This week has been crazy and definitely not the week to start New Year’s resolutions. I’ve been running around the great state of Maryland trying to get a ton of errands done and out of the way before I make the trek up to Vermont (going skiing!).
Before I go though (and by go, I mean I’m already in the car on my way up), I want to make a book review on my latest literary adventure: The Book Thief by Marcus Zusak.
After tackling on such an involved book like Game of Thrones: A Storm of Swords, I thought I would take it easy with something from the young adult aisle. I heard of the book before and saw the trailers for the upcoming movie. However, I didn’t know how heart-wrenching the whole book would be.
The novel begins with the morbid tone that will linger throughout the book by having Death narrate the whole story. I think choosing to call him “Death” instead of “Grim Reaper” makes him leap out of the page better. Nowadays, I noticed that the “Grim Reaper” is commonly used for comedic effect (iGermany I.P.D.,” “Dead Like Me,” “The Grim Adventures of Billy and Mandy”) so naming him “Death” already strikes a little terror in the reader’s hearts, which is good for a book like this.
So Death is working through one of his busiest times in history: World War II. He’s tired and knows that the war only began a few months ago. There will be more souls to collect. One of these souls is Liesel Meminger’s brother. After seeing Liesel, he notes that he sees her a few more times. The second to last time he sees her, he finds her journal and decides to read her recollections of her life after her mother sends her away. Liesel stays with a foster family who treats her like their own daughter. Adjusting to her new life is only as difficult as Liesel makes it out to be, but she finds her friends and learns how to be a part of her new family.
Liesel’s life is in Germany where she, like every other kid, enters the Hitler Youth and learns to “Heil Fuhrer” to everyone. Her neighborhood though, is poor. So, most of them support the German government out of necessity rather than national pride. Her foster father was branded a “Jew lover” in the earlier years of Nazi Germany never gets the benefits of being a part of the Nazi party. As a result, Liesel watches her family suffer.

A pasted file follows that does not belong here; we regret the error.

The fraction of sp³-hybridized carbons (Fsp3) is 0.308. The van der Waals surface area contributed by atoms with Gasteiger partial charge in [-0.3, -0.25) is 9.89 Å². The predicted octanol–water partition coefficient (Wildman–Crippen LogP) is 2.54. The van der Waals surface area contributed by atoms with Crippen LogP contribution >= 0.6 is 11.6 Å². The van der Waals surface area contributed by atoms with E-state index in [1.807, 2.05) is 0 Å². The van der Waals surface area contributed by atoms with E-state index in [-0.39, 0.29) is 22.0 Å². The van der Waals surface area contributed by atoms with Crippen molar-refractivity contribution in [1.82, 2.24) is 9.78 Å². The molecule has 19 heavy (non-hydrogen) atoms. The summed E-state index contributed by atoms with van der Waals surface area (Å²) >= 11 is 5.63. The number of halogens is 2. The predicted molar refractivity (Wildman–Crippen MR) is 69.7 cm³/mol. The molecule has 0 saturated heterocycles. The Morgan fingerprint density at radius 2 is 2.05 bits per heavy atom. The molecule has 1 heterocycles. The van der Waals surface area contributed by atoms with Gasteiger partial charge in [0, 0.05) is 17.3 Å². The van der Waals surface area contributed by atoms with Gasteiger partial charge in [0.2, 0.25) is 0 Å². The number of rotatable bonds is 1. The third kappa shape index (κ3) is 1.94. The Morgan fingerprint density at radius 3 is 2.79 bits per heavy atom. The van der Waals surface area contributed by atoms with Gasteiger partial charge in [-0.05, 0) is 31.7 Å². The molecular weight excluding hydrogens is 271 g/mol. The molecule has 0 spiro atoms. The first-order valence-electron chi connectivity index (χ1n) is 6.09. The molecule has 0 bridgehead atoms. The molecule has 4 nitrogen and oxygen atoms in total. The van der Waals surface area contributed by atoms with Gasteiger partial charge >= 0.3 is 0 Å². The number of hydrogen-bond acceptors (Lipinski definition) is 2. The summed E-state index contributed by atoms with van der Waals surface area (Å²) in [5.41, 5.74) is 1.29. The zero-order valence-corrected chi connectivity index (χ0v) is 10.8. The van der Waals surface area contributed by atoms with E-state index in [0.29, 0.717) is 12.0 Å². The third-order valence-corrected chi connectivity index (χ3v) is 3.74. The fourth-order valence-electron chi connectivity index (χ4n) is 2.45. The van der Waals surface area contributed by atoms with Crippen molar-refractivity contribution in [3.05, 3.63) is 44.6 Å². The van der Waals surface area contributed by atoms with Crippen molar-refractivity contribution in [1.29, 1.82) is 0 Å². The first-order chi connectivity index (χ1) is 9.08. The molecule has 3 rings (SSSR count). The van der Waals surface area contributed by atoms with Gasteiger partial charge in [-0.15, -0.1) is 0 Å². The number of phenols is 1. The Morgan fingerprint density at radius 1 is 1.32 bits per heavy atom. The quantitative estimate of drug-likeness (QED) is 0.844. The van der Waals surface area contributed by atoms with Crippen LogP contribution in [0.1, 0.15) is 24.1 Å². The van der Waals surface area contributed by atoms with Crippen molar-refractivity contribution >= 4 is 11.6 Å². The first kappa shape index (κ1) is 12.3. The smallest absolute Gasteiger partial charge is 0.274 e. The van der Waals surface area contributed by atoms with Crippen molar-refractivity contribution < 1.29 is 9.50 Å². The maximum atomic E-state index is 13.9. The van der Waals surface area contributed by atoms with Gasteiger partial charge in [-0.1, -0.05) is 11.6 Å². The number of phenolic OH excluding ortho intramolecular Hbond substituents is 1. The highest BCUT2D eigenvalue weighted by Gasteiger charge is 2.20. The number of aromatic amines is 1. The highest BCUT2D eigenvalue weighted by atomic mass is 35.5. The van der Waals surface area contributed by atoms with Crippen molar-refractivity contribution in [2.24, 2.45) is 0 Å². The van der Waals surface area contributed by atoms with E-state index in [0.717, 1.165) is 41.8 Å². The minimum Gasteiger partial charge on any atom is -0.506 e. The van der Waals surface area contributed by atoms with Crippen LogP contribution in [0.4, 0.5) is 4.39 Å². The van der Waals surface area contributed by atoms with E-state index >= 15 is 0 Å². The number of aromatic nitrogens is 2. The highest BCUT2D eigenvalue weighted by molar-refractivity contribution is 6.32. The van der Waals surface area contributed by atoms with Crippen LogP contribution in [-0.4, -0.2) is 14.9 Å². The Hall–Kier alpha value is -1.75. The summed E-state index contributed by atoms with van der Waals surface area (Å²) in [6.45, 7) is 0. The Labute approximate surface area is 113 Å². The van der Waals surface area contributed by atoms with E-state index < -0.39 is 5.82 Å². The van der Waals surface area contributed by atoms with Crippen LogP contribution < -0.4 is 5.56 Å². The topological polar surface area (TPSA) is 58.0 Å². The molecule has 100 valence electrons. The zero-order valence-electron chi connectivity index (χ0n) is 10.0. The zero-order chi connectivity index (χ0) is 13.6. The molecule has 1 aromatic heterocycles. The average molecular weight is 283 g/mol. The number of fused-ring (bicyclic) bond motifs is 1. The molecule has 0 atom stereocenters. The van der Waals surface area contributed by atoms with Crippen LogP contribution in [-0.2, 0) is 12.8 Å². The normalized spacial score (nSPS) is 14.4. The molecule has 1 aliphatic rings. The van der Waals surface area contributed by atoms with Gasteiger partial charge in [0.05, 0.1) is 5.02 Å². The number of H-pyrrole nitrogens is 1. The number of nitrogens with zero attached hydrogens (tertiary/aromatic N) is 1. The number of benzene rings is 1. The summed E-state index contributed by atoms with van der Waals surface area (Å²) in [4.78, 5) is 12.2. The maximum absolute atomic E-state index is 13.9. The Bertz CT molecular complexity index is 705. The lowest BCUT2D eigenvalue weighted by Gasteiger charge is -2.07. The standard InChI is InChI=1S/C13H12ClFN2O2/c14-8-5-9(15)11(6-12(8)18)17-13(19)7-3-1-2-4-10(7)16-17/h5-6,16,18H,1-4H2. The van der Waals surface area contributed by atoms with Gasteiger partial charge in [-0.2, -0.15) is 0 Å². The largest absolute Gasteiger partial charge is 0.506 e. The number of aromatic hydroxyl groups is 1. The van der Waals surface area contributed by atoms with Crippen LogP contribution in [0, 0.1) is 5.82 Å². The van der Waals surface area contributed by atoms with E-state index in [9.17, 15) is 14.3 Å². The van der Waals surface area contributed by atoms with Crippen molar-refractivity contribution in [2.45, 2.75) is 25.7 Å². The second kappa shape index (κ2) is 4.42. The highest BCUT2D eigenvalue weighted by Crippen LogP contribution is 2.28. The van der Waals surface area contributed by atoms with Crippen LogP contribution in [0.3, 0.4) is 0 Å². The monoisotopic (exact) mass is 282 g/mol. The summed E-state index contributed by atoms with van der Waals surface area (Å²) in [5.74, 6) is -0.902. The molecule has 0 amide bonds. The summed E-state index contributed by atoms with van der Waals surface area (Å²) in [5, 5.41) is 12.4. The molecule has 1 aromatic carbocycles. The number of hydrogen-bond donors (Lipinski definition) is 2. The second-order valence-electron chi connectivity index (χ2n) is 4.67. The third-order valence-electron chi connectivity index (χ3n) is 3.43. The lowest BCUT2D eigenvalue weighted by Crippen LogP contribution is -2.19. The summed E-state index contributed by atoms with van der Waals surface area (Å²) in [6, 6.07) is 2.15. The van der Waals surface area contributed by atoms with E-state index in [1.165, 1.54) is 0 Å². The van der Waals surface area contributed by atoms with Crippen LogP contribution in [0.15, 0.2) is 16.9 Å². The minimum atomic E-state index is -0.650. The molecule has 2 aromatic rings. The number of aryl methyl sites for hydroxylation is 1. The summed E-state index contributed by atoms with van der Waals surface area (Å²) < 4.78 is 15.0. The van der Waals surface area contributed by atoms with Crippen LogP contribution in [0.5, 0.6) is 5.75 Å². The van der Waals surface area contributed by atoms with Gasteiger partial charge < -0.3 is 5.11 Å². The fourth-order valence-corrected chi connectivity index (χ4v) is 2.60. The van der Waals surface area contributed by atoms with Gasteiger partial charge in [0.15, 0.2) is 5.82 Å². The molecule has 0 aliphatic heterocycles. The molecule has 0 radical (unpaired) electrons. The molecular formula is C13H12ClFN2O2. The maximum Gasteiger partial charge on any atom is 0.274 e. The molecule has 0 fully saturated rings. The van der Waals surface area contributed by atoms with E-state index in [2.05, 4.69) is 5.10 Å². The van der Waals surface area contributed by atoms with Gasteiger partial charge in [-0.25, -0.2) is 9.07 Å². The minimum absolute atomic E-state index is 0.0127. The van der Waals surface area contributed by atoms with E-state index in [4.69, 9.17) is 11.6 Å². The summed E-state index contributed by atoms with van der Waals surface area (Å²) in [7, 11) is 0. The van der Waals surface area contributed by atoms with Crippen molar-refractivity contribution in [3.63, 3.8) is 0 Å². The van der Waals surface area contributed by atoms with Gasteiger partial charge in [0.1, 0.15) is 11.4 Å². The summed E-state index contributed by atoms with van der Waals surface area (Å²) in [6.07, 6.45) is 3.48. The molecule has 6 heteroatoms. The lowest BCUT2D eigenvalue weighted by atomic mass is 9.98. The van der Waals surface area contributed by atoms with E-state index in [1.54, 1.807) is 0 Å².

Things get really interesting when a Jewish man seeks refuse in their home. Liesel then begins to see the world for what it has become because of Hitler’s rise to power.
I really liked this book, but not in the way I wanted to. I originally expected this book to end like a fairy tale. The ending I received felt very real and true to the plot. Nothing written in this book was what the reader might want. This book was written for what the reader needed.
I loved the setting Zusak made for the book. You get a perspective for an area most people write off as “Nazi territory.” Zusak humanizes this small town in Germany, giving you not just one face but an entire community. He also describes the town well, making you imagine the local storefronts and children playing outside. His message is clear that this is a normal German village making due during a dark time.
The characters he writes about are very well developed. Our heroine has some pretty incredible fault including her hobby of stealing books. Her family isn’t the stereotypical heart warming family and both of them make big mistakes. Every character is human. No one is immune to external influences and mistakes are as common as doing the right thing.
Overall, novel is beautiful in its portrayal of humanity during one of its greatest and darkest times. I wish I could put to words what this book truly is. However this book transcends the normal descriptions of great books. It is better read than described. Better reflected on than discussed.
And it is something that you will read over and over again.